- Crisp new shape
- Automatic has six speeds
- Standard rearview camera and Bluetooth
- Better gas mileage
- AWD isn't just for off-roading
- V-6 doesn't return
- Neither does third-row seat
- Straight-line performance is just okay
- Back seat feels flat
The 2013 Toyota RAV4 excels at mass-market talents like gas mileage and interior room--but for turbocharged fun in a crossover, you'll have to look elsewhere.
The Toyota RAV4 was not only one of the original crop of compact crossovers brought into the world in the mid-1990s; it's been one of the best-selling ones ever since then. But with redesigned versions of the Honda CR-V and Ford Escape, it's time for some major change for the RAV4. And for 2013, it has arrived.
While the 2013 Toyota RAV4 has gained some ground in tuning in with what shoppers in this segment want today; it's also lost some features along the way--namely, its available third-row seat and its optional six-cylinder engine.In short—literally—the Toyota RAV4 leaves room for the larger Highlander, and plants its feet even more firmly in the compact category this time around the subdivision. It also dumps its outdated automatic transmissions, and mixes in more safety and entertainment gear. On the whole, it's more efficient and a little more enthusiastic in its daily chores, with more room than the perky Escape and more alert road manners than the CR-V, though not vice versa.
It's simple to tell whether you're looking at a new RAV4: check out the rear. Older models had a tailgate-mounted spare tire, but this year it's gone, put where all other crossovers have it, under the cargo floor. That plus the gentle migration of the body to a more hatchback-style flow, and to a lower stance, pitch the RAV4 headlong into the lookalike bin filled with the Escape, the Santa Fe, even the subtler Mazda CX-5. The Toyota does a better job than the Escape at putting a carlike face on a taller wagon body, but doesn't win all day like the Mazda at wrapping its rear end seductively in glass and metal. The RAV4's tailgate is its sore thumb: the taillamps are pointy and shelf out, all in the name of meeting safety regulations. There's some discord in the cockpit too--not in the clash of lines and surfaces, but in the plastics that form them. It's rare we like cheaper plastic better, but too many kinds of trim turn us away from the Limited and its synthetic leather, and toward the more durable, less complicated-looking RAV4 LE.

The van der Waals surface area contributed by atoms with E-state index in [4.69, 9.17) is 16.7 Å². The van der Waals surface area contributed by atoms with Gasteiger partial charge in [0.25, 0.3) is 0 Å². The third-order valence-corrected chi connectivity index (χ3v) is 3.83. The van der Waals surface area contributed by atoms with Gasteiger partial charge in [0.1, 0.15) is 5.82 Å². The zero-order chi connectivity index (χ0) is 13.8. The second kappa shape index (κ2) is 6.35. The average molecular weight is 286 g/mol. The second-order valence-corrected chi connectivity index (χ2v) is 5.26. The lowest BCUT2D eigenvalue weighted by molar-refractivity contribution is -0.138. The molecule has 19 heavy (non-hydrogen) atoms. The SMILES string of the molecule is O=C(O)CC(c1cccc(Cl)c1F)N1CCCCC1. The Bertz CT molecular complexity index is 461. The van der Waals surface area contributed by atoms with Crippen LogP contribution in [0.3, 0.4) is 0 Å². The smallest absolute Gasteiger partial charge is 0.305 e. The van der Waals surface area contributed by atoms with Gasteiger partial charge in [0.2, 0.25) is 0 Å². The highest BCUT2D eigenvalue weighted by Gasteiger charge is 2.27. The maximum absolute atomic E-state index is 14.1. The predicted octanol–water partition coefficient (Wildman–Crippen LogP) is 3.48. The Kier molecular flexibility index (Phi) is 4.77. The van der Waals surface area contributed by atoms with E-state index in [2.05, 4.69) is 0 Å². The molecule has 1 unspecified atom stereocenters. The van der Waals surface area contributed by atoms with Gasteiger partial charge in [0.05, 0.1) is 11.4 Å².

It's a case of give and take in performance, where the RAV4 gives up its V-6 aspirations for better, more carlike handling. There's only a 176-horsepower four-cylinder under the hood now, but it's saved by a six-speed automatic with a sport-shift mode and a 0-60 mph time in the acceptable range (under 9 seconds). Smoother than it is swift, the drivetrain doesn't get in the way often, but never spurs the urge to drive more as we've felt in the latest Ford Escape. Revamped suspension tuning lets the RAV4 ride lower, and electric power steering has good weighting and centering feel. The choice at hand is whether to stand by the front-drive versions and their slightly lower curb weight, or opt for the upgraded, $1400 all-wheel-drive system, which not only locks the rear wheels in line in foul weather, but delivers some torque back there when the RAV4 tacks into a sweeping corner. Whatever the choice, avoid the Eco mode button--it's called that because "joy extinguisher" wouldn't fit--and we'd stick with the 17-inch tires on LE and XLE versions for a more absorbent ride.
It's not much larger than before, but passengers will feel better attended to in the 2013 RAV4. On base versions, there's an inexpensive fabric and less supportive seats, but neither's a deal-breaker. The XLE model has more firmly bolstered seats and nicer fabrics we wish were standard across the board. On Limiteds there's a synthetic leather trim that's appealing from a few feet away, but feels shiny, if you'll give us a pass on the synesthesia. No matter where you're sitting, the RAV4 provides more space than the Escape; it's on par with the CR-V, though the back bench is less supportive and its flip/fold mechanism one step shy on slickness. Cargo space is excellent, though in-cabin storage is less than expected, and there's a power tailgate on the Limited.